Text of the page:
Affirmative action at work: education funding from municipalities and the Ministry of Education
Author: Taub Center Staff
June 29, 2016
Funding for education in Israel comes from multiple sources. While most funding is from the Ministry of Education, which has implemented clear affirmative action policies, the way funds are allocated by other entities can strengthen or weaken the effectiveness of the national government’s affirmative action efforts.
Funding of education in Israel is divided between the central government, municipalities, households, and non-profit educational organizations. While the bulk of funding comes from the national Ministry of Education, which prioritizes – at least declaratively – affirmative action measures, funding from other sources sometimes contributes to and sometimes counters the affirmative action efforts of the Ministry.
A recent study, conducted by Taub Center Principal Researcher Nachum Blass, and by Noam Zussman and Shay Tsur from the Research Department at the Bank of Israel, explores the effect of municipal funding on affirmative action efforts by taking a closer look at funding for state (Jewish, non-religious) primary school education from the 2000-2001 school year through 2008-2009. The study measures funding from the municipality, the Ministry of Education, and other sources by comparing the number of weekly teacher working hours funded by each source.
Between 2000-2001 and 2008-2009, only about 11% of the total weekly teacher working hours in Israel were funded by a source other than the Ministry of Education. Of this 11%, or 6 weekly hours, non-profit organizations funded an average of 3.3 weekly hours per class, parents funded about 0.9 hours, and local municipalities funded about 2 hours.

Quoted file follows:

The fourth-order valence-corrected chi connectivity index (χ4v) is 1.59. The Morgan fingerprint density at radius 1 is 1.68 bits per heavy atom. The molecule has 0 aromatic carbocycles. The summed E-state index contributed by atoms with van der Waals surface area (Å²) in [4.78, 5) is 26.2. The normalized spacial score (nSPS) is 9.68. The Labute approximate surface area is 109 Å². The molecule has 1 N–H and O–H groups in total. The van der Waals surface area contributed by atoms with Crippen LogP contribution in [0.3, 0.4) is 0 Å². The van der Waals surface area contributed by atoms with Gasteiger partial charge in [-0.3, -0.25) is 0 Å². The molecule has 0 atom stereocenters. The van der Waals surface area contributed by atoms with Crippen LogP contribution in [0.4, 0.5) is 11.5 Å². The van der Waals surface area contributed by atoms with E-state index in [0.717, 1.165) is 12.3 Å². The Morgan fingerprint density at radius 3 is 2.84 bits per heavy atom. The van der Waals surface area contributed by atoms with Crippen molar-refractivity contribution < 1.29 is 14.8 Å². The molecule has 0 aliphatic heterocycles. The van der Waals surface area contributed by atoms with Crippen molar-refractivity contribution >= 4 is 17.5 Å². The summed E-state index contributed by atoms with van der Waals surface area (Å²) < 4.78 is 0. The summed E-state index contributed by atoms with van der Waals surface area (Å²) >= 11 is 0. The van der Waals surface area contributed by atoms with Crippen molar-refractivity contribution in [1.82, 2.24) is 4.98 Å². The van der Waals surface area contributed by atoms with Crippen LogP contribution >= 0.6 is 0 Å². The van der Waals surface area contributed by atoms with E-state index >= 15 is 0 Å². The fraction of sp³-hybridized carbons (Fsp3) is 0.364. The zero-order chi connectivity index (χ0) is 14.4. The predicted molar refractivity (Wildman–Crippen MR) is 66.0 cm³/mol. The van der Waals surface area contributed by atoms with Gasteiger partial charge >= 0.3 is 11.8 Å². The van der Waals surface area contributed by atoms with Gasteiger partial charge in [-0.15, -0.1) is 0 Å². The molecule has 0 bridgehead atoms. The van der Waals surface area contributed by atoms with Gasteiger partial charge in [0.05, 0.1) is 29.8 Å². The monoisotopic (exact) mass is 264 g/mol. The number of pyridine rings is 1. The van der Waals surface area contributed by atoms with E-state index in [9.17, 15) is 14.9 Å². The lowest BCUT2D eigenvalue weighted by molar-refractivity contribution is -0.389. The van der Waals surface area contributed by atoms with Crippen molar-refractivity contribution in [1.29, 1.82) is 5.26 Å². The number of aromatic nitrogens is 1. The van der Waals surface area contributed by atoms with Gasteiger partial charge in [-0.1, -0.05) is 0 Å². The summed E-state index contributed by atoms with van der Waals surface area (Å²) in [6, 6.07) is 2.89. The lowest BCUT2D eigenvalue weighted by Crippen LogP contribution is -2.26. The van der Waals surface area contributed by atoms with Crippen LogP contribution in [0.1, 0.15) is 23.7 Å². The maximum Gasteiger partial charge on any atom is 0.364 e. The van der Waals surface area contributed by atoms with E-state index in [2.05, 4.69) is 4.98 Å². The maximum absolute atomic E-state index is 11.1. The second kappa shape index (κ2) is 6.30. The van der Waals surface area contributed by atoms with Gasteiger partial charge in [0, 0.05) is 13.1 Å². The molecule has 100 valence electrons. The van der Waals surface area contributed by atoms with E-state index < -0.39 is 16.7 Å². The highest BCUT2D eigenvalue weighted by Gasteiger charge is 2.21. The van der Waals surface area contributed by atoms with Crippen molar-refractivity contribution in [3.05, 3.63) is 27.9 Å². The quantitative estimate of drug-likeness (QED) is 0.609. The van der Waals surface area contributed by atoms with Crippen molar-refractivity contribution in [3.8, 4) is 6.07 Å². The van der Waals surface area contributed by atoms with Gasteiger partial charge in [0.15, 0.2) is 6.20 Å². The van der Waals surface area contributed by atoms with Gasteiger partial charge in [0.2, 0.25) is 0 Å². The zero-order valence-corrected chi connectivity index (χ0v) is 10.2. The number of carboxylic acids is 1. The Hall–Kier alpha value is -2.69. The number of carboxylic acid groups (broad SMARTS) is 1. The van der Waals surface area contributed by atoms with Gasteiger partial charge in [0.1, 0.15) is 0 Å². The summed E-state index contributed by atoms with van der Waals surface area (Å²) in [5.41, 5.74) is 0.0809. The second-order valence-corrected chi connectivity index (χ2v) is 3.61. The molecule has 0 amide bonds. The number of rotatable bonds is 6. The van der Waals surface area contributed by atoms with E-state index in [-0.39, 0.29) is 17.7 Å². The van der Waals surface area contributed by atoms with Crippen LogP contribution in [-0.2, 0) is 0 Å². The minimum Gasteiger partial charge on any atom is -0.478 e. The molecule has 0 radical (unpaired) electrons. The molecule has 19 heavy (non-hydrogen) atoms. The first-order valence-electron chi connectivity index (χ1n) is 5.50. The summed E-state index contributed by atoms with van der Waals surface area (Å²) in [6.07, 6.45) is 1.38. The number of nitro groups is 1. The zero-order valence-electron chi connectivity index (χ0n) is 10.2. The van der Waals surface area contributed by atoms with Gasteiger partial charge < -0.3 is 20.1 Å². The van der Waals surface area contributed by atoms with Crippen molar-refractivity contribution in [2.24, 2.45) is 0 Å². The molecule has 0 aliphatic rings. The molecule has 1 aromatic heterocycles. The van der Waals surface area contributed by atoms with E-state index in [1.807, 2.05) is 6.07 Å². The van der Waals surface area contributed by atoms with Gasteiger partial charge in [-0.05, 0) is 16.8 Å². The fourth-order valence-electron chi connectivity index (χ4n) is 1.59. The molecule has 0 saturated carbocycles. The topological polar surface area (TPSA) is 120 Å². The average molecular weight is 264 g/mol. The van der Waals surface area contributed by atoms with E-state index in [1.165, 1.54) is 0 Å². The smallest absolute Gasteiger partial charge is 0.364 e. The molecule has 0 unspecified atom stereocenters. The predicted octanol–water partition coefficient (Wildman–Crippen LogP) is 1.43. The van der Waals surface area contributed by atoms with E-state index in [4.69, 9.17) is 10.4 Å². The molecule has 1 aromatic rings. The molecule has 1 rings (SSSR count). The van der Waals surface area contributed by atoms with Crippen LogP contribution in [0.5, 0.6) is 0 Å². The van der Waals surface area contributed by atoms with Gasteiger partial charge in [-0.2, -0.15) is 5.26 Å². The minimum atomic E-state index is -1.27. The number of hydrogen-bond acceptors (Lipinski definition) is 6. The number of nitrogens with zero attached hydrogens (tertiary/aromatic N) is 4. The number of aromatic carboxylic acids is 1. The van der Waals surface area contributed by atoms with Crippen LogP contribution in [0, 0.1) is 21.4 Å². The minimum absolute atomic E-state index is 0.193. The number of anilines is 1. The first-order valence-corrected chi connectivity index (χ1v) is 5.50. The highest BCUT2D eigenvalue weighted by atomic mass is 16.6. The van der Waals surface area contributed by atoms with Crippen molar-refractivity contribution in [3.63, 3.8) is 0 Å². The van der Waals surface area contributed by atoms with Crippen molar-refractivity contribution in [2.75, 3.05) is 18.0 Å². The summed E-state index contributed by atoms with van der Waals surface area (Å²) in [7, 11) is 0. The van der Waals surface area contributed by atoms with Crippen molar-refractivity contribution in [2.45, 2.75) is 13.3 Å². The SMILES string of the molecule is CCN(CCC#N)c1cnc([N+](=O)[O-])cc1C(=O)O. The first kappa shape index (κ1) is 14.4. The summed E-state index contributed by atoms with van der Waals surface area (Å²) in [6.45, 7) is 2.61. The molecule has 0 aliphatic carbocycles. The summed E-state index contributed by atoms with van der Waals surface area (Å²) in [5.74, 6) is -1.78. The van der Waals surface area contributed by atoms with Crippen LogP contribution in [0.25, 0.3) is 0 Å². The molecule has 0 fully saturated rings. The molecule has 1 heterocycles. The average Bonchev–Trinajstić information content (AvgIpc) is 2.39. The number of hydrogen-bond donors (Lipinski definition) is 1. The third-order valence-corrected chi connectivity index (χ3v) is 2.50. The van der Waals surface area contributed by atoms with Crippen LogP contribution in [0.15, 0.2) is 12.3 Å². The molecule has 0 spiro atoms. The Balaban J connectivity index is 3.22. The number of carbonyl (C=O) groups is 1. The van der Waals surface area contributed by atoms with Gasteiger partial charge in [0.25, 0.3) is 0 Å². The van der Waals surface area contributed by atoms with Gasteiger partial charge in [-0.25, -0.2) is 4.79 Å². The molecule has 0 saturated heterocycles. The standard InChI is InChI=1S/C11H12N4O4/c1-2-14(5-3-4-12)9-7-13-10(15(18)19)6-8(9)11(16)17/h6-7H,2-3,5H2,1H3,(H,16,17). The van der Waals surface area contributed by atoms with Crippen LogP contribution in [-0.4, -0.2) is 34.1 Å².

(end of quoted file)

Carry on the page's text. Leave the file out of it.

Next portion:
Even though these other entities contribute a small amount of funding when compared with the Ministry of Education, the fact that funding comes from so many different sources can complicate the effect of the Ministry’s affirmative action policy.
When the funding by the Ministry of Education is isolated, as shown in the graph below, the Ministry’s efforts to implement affirmative action are quite apparent, both in wealthier and less wealthy municipalities. Within municipalities that fall into the mid-range or lower socioeconomic profile, the Ministry of Education allocates more money to schools with pupils of low socioeconomic backgrounds than to schools with pupils of mid-range socioeconomic backgrounds and, likewise, allocates more funding for schools with a mid-range socioeconomic ranking than for those with a high socioeconomic ranking.
Even in wealthier municipalities, in which there may be no schools that would be characterized as having a low socioeconomic ranking, the Ministry of Education provides more funding for the schools with a mid-range socioeconomic ranking than to those with a high socioeconomic ranking.